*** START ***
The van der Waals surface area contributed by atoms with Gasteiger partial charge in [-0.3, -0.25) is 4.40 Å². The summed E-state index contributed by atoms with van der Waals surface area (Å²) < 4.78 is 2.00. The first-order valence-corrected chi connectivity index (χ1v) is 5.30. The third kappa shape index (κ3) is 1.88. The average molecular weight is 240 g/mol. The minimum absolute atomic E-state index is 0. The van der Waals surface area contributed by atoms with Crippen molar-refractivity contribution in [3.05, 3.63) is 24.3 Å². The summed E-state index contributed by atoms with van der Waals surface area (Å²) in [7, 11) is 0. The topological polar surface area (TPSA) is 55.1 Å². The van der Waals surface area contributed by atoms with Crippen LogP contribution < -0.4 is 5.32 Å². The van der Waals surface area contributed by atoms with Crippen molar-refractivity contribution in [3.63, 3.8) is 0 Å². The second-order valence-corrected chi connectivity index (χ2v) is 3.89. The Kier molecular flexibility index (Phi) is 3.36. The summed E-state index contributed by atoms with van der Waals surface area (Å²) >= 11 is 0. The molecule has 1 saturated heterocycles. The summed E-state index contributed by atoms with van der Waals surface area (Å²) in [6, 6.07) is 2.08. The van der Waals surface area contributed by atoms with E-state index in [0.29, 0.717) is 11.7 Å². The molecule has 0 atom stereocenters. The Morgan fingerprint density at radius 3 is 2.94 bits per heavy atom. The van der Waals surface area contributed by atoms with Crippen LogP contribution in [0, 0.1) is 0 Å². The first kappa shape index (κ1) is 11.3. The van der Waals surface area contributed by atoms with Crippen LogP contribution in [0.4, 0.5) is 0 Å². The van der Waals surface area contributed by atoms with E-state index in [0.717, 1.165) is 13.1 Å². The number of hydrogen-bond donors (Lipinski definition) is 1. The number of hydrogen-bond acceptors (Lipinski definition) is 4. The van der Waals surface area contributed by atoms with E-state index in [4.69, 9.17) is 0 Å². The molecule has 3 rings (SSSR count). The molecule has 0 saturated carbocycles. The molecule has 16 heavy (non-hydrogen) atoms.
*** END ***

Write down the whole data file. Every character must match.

The van der Waals surface area contributed by atoms with Gasteiger partial charge in [-0.3, -0.25) is 4.40 Å². The summed E-state index contributed by atoms with van der Waals surface area (Å²) < 4.78 is 2.00. The first-order valence-corrected chi connectivity index (χ1v) is 5.30. The third kappa shape index (κ3) is 1.88. The average molecular weight is 240 g/mol. The minimum absolute atomic E-state index is 0. The van der Waals surface area contributed by atoms with Crippen molar-refractivity contribution in [3.05, 3.63) is 24.3 Å². The summed E-state index contributed by atoms with van der Waals surface area (Å²) in [7, 11) is 0. The topological polar surface area (TPSA) is 55.1 Å². The van der Waals surface area contributed by atoms with Crippen LogP contribution < -0.4 is 5.32 Å². The van der Waals surface area contributed by atoms with Crippen molar-refractivity contribution in [3.63, 3.8) is 0 Å². The second-order valence-corrected chi connectivity index (χ2v) is 3.89. The Kier molecular flexibility index (Phi) is 3.36. The summed E-state index contributed by atoms with van der Waals surface area (Å²) >= 11 is 0. The molecule has 1 saturated heterocycles. The summed E-state index contributed by atoms with van der Waals surface area (Å²) in [6, 6.07) is 2.08. The van der Waals surface area contributed by atoms with E-state index in [0.29, 0.717) is 11.7 Å². The molecule has 0 atom stereocenters. The Morgan fingerprint density at radius 3 is 2.94 bits per heavy atom. The van der Waals surface area contributed by atoms with Crippen LogP contribution in [0, 0.1) is 0 Å². The first kappa shape index (κ1) is 11.3. The van der Waals surface area contributed by atoms with Crippen LogP contribution in [0.4, 0.5) is 0 Å². The van der Waals surface area contributed by atoms with E-state index in [0.717, 1.165) is 13.1 Å². The number of hydrogen-bond donors (Lipinski definition) is 1. The number of hydrogen-bond acceptors (Lipinski definition) is 4. The van der Waals surface area contributed by atoms with E-state index in [4.69, 9.17) is 0 Å². The molecule has 3 rings (SSSR count). The molecule has 0 saturated carbocycles. The molecule has 16 heavy (non-hydrogen) atoms.